Tennessee's Indian Peoples
From White Contact to Removal 1540-1840
- Author(s): Satz, Ronald N.
- Series: Tennessee Three Star Series
- Imprint: Univ Tennessee Press
- Publication Date: 1979-12-15
- Status: Active
- Available in Paper: Price $7.50 | Buy Now
Hernando De Soto’s invasion of Indian lands in 1540 marked the onslaught of great change in the lives of Tennessee’s Native Americans. Although these first Tennesseans boasted a cultural heritage of thousands of years, only three centuries of contact with the white man elapsed before their population was decimated and the remnants driven out. The Indians were a settled people when de Soto visited, not the savage or exotic woods creatures so often depicted. Tennessee’s Indian Peoples, then, is a story of men and women – human beings. Author, Ronald N. Satz tells how the Cherokees, Chickasaws, Creeks, Shawnees, and other Indian peoples lived, reared families, farmed and hunted, worshipped, played, fought, and governed themselves. He describes also the eventful destruction of their societies – destroyed not only by external pressures for Indian lands, but also by internal change wrought by increasing dependence on the white man’s trade goods.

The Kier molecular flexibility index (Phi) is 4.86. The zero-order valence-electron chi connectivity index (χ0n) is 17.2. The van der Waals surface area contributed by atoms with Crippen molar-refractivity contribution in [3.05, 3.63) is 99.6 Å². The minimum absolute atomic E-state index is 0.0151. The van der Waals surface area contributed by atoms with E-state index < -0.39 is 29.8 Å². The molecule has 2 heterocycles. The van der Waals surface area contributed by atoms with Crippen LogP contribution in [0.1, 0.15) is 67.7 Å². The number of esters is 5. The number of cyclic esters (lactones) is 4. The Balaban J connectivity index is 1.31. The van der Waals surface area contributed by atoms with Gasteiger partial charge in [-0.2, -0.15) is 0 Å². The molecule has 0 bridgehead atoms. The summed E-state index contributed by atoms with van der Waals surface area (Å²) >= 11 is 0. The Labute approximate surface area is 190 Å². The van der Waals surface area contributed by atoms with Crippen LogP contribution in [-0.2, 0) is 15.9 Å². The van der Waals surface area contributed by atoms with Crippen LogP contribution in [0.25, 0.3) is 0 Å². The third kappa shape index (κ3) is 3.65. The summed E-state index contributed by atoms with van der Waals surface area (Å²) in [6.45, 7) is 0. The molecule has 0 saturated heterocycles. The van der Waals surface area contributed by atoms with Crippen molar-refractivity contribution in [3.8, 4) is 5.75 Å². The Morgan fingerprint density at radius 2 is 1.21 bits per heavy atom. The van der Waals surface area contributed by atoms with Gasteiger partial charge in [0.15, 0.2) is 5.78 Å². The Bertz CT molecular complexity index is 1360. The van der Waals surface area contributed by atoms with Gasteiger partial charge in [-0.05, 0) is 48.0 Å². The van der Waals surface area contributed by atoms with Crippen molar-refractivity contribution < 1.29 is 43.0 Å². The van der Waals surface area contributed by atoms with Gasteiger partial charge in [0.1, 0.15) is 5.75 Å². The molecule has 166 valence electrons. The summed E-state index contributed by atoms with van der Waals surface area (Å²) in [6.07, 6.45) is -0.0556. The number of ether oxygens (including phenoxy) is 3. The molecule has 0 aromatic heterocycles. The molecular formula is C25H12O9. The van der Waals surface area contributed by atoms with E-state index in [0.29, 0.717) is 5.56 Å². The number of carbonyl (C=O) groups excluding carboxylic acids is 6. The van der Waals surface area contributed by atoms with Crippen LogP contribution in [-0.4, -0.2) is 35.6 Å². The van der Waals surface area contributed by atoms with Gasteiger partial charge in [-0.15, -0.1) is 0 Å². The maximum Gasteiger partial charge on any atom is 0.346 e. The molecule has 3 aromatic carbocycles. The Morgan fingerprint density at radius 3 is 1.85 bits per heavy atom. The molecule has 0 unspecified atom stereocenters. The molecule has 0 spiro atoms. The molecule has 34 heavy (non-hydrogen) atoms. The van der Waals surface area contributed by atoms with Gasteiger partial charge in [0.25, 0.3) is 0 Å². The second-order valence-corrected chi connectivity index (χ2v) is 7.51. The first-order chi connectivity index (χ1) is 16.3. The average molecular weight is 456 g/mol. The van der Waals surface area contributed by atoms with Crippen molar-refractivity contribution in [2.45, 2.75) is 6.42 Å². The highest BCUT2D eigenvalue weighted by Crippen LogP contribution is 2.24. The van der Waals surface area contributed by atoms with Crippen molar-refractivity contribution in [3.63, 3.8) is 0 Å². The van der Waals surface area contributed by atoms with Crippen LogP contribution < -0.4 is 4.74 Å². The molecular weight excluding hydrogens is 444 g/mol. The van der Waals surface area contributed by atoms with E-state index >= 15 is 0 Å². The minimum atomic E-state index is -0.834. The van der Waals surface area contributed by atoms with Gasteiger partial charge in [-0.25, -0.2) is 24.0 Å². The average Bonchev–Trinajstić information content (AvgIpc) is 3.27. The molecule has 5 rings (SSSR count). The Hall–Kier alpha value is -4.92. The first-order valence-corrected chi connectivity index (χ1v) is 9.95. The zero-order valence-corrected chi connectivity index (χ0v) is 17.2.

Ronald N. Satz is Dean of Graduate Studies and University Research and teaches history at the University of Wisconsin-Eau Claire. In addition to numerous articles and book reviews, his published work includes American Indian Policy in the Jacksonian Era (1975). He has received fellowships from both the Ford Foundation and the National Endowment for the Humanities. Professor Satz has served as a member of the Editorial Advisory Board of the American Indian Quarterly.